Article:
Candidate References

The hiring process can sometimes be long and anxiety-laden for both the candidate and hiring manager. The candidate thinks: do they like me? Am I on the short-list of candidates? Will they ask me to move on to the next round? The hiring manager thinks: will this candidate be able to perform this role? Are they a good cultural fit for the company? Will they accept the offer if we were to extend it to them?

Careful Selection
These questions sometimes aren’t all answered until a hiring decision has been made, however, speaking to a candidate’s references can offer perspective and insight into a candidate that the hiring manager might otherwise not get just by speaking to the candidate directly. For this reason, candidates should be careful when selecting references to present to either a hiring manager or recruiter.

Get Permission
It is customary to have a former supervisor or coworker agree to serve as a reference for you before you distribute their contact information. This allows them to be prepared when being contacted by a prospective employer on your behalf but it also gives them time to think and bring memories of you and your work to the forefront of their mind.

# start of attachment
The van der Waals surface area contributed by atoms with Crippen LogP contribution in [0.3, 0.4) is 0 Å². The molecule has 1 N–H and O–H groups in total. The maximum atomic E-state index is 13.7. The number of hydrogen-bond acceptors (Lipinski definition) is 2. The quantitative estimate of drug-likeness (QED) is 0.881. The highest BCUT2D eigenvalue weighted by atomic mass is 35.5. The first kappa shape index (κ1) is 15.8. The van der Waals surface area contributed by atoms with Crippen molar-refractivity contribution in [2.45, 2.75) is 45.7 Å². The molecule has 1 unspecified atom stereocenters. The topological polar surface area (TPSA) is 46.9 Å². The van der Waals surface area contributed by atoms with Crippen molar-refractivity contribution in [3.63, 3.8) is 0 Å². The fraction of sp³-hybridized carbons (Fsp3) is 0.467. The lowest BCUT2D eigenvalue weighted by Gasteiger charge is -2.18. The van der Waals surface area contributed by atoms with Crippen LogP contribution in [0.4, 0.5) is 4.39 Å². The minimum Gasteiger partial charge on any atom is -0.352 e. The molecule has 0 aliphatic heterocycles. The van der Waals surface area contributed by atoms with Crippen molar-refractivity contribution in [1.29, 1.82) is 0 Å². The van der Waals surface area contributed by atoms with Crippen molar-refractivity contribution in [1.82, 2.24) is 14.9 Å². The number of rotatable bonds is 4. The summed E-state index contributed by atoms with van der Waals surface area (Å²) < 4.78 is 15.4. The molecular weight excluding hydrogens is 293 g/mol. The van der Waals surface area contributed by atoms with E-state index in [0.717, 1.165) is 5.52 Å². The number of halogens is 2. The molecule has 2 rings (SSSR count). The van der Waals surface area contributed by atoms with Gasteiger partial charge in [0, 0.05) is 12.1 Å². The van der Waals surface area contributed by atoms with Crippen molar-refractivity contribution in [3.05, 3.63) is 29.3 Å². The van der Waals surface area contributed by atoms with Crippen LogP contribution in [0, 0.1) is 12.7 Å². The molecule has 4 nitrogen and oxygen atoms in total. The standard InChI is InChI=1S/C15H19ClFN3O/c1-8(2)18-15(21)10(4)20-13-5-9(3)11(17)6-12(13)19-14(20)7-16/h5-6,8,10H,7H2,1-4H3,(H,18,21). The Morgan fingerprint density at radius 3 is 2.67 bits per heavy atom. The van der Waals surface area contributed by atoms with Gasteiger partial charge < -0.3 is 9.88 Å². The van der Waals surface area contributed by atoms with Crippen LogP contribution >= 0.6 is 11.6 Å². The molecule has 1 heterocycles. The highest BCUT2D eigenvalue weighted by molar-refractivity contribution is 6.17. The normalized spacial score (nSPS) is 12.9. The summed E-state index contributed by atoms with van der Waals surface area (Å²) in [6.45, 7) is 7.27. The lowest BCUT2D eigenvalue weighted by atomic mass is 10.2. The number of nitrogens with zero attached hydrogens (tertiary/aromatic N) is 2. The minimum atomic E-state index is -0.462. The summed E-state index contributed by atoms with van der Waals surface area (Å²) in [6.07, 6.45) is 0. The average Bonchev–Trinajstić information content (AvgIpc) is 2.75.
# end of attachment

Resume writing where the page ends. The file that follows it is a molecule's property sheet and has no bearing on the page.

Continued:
Having someone agree to serve as a reference largely ensures that they will speak positively of you and want the best for you and your career trajectory. However, you should still give careful thought to who you want representing your work, knowledge and skills. A lukewarm reference, while not terrible, won’t put you a notch ahead of another candidate of equal standing that supplied spectacular references. Also, a reference from so far in your past will have the safe effect. While not a deal-breaker, this might bring up more questions than reassurances for the hiring manager, such as: why didn’t the candidate supply a person from the recent past? Is there a reason the candidate went so far back in their job history? Has their work or temperament shifted?

The Icing on a Cake
Reference checks and conversations can be viewed like the icing on a cake. Usually by the time a hiring manager or recruiter speaks with a candidate’s references, an opinion has already formed of the candidate based on their resume, cover letter and direct conversations with them. Maybe writing samples have also been provided and they’ve met multiple members of the team. Now, the references come in and solidify an already favorable opinion of a top candidate.

Worst Case Scenario
Instead of being the icing on a cake, reference checks could also be a bad litmus test of a candidate, if not handled properly. If a candidate passed along reference contact details thinking it was just a formality and didn’t take the time to touch base with the reference and that person either didn’t want to serve as a reference or spoke negatively of the candidate, this candidate’s chances of getting offered the job are slim to none. This scenario applies to recruiters as well as direct hiring managers. If a candidate is working with a recruiter and the recruiter (or HR representative of the staffing agency) has a negative conversation with a reference, the odds are good that the recruiter will not want to represent this candidate for a job.

Hidden Benefit